The Lubavitcher Rebbe, Menachem Mendel Schneerson, was born on Friday, April 18, 1902 (Nissan 11 on the Hebrew calendar) in the Ukrainian town of Nikolayev.1 His father, Rabbi Levi Yitzchak Schneerson, was a scholar steeped in both Talmudic and Kabbalistic learning.2 His mother, Rebbetzin Chana, was an astute and aristocratic woman and the daughter of the city’s rabbi.3

Socially and politically these were turbulent times, and the Jews were subject to persecution and pogroms. Rebbetzin Chana later recalled her young son’s presence of mind during the Nikolayev pogrom of 1905: “My children and I, together with other mothers and children, hid in a pharmacy. As is normal during chaotic times, the children cried a lot. The pharmacist was fearful that the noise would expose him for sheltering Jews, placing his own life in danger. My then three-year-old son walked around the room and quieted all the children. This was a remarkable scene. We could not talk because voices could be heard outside, so he silently motioned to them and gestured with his hands to keep quiet, calming each child in a different manner.”4

“A quiet child, with a high forehead, a serious face, and luminous bright eyes... interested in everything.”

In 1909, Rabbi Levi Yitzchak was appointed as the chassidic rabbi of Yekatrinislav (present day Dnepropetrovsk), a large urban center whose Jewish community was tens of thousands strong. Though he was officially the chassidic rabbi, he earned the respect of the city’s other rabbis and was universally respected among Jews of all stripes, including those who initially opposed his appointment. The welcoming grace that the Rebbe characteristically extended to people from all walks of life reflects the formative influence of his father’s leadership.5 Later, during the Soviet period, when the other rabbis had either passed away or left the country, R. Levi Yitzchak remained as the sole rabbi of Yekatrinislav.6

Among the Rebbe’s school mates in Yekatrinislav was his cousin, Avraham Shlonsky. Avraham’s younger sister, Verdina, later described the atmosphere in the Schneerson home as distinctly regal. The Rabbi and his wife were “like a king and queen - so beautiful, esthetic, musical and pure...” She was “beautiful, elegant and sociable,” he was “majestic and handsome,” and their children too were “all beautiful and pure.” According to both Shlonsky siblings, the doors and windows of the Schneerson home were wide open to the world, and yet it remained a bastion of chassidic piety. Verdina remembered the oldest boy in particular as “a quiet child, with a high forehead, a serious face, and luminous bright eyes... interested in everything.” 7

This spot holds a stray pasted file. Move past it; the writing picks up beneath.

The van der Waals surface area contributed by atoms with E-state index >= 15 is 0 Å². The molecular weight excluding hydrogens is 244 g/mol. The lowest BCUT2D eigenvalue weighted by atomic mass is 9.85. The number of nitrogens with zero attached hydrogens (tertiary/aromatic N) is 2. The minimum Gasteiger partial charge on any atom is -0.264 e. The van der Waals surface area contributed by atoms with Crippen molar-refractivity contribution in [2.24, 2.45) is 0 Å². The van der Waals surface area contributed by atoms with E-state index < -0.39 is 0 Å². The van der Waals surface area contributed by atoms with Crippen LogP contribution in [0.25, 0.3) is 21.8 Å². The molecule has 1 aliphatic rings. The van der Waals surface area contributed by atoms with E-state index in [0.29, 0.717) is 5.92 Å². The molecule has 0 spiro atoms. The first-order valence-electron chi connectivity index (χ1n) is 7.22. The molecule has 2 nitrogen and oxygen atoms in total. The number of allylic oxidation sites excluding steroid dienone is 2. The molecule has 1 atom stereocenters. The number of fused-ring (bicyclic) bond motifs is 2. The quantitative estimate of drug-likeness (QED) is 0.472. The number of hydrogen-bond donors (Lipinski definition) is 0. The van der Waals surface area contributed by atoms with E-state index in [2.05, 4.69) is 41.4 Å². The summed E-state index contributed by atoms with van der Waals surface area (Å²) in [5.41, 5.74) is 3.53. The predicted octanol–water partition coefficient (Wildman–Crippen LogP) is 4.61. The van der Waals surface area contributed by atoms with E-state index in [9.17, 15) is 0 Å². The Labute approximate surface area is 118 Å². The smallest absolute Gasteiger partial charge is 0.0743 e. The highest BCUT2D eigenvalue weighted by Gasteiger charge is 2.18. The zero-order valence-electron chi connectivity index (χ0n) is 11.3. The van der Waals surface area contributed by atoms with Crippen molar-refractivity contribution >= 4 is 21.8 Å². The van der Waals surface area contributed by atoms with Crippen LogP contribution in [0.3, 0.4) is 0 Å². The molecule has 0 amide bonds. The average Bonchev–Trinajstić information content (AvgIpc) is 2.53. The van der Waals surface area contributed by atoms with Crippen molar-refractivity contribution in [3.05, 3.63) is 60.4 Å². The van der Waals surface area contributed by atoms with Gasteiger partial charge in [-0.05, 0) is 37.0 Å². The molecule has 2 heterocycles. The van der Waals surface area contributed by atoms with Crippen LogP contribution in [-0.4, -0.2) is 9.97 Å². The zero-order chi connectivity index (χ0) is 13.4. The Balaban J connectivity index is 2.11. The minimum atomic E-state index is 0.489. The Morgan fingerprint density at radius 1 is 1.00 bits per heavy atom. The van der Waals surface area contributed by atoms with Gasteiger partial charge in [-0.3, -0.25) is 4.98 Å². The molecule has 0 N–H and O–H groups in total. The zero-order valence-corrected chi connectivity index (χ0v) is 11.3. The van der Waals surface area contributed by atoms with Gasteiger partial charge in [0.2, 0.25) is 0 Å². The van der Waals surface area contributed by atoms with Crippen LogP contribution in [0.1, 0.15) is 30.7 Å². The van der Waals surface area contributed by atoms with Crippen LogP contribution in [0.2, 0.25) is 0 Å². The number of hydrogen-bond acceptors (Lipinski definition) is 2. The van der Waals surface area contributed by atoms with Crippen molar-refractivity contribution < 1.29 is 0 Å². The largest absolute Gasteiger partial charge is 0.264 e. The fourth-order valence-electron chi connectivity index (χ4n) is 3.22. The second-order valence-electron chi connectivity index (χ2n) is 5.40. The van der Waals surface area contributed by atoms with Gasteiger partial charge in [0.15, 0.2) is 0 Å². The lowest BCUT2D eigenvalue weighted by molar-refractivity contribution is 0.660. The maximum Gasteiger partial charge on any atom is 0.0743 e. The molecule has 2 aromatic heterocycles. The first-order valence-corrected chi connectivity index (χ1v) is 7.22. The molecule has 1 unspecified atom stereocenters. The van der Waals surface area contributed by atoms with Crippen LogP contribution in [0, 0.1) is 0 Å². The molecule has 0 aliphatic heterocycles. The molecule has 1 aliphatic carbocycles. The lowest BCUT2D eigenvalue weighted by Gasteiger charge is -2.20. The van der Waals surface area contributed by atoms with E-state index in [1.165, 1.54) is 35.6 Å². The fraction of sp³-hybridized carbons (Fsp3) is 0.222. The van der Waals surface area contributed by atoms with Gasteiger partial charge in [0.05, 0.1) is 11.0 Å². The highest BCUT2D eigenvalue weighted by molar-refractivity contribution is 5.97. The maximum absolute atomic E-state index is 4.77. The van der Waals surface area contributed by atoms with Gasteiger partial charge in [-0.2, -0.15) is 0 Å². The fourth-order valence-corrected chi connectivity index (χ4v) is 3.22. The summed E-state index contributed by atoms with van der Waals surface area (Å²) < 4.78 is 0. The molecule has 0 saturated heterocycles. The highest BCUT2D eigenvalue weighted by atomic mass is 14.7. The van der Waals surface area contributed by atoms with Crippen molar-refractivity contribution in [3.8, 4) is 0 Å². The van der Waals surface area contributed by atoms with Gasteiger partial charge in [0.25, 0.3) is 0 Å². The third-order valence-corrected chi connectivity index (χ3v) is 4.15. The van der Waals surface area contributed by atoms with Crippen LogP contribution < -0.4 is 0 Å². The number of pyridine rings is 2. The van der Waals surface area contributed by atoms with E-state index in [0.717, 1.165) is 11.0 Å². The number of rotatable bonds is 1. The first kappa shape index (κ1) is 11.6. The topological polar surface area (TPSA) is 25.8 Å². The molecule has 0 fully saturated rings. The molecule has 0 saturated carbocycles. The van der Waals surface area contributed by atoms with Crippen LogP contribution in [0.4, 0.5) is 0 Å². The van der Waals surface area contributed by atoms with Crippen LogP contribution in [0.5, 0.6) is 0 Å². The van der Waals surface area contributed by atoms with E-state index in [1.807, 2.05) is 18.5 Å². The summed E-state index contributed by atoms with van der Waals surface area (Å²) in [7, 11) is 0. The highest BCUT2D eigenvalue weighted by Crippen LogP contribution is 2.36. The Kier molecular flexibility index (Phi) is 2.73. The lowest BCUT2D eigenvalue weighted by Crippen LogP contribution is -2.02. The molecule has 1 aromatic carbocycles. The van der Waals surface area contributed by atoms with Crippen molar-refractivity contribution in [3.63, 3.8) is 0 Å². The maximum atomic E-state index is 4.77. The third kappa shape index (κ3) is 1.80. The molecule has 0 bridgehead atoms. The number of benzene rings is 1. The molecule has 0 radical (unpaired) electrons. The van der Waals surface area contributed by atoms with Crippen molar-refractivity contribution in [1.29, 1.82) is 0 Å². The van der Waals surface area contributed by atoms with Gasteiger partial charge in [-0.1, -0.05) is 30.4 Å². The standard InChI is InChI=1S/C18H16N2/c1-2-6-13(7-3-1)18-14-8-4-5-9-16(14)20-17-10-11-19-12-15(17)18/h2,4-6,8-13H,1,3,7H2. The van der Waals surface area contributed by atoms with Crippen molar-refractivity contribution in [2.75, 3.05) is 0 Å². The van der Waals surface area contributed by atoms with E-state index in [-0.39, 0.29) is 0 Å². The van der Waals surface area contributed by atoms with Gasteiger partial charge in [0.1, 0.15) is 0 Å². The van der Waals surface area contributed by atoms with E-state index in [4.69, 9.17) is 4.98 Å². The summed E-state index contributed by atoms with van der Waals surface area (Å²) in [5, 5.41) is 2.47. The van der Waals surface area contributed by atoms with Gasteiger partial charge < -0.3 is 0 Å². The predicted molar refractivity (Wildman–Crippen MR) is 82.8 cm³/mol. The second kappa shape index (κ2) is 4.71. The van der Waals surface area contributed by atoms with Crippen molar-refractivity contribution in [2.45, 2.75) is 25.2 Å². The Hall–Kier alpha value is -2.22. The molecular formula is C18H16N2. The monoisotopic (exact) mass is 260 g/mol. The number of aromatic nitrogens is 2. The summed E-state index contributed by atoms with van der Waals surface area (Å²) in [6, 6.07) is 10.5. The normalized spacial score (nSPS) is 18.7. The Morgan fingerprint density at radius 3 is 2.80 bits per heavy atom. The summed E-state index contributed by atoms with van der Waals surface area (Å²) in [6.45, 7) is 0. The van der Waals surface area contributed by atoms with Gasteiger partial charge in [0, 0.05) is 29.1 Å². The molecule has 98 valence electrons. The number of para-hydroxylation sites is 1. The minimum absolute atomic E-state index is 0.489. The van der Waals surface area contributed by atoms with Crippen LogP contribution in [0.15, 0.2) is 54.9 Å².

This child would grow up to become the Rebbe, a leader who saw in the bright eyes of every child the potential to change the entire world for good. Children, the Rebbe observed, have a strong sense of themselves as the center of the universe. They are convinced that everything and everyone, including their own parents, exists only to serve them. Self-centeredness often has negative implications. But the Rebbe emphasized its positive essence: the sense that every individual plays an absolutely central role in the purpose of creation. The purpose of education, the Rebbe taught, is to direct this innate conviction toward its proper expression. Nothing is without significance. Everything has a real, even cosmic effect. As grounds for absolute responsibility, rather than absolute entitlement, the self-centered vision of a child is something for every adult to emulate.8 As the sages taught, “Every person is obligated to say: For my sake was the world created.”9

As grounds for absolute responsibility, rather than absolute entitlement, the self-centered vision of a child is something for every adult to emulate.

From the very start of his leadership the Rebbe insisted that the future of the Jewish people lay in the hearts and minds of children and youth, and also highlighted many other areas in which children excel.10 Many of his initiatives were specifically directed at children, inspiring them as individuals and empowering them to inspire both their peers and their elders. In 1980 the Rebbe encouraged the establishment Tzivos Hashem - “The Army of Hashem,” a children’s organization with a mission to bring redemption to the world.11 Several times a year he addressed special children's rallies. With utter seriousness he spoke to them in their language, expressing his regard for them as full-fledged participants in the great scheme of human life.12

The persecutions that the Rebbe experienced in his own childhood did not crush his sense of self, but informed his determination to forge an incalculably better tomorrow. “From the day I went to school, and even earlier than that,” he later wrote, “a vision of the future redemption began to form in my imagination - the redemption of the Jewish people from their final exile; a redemption through which all the torments of the exile, the persecutions and the massacres, would be understood…” Ultimate redemption, the Rebbe concluded, will liberate us from the constraints of human perception through the disclosure of inconceivable good.13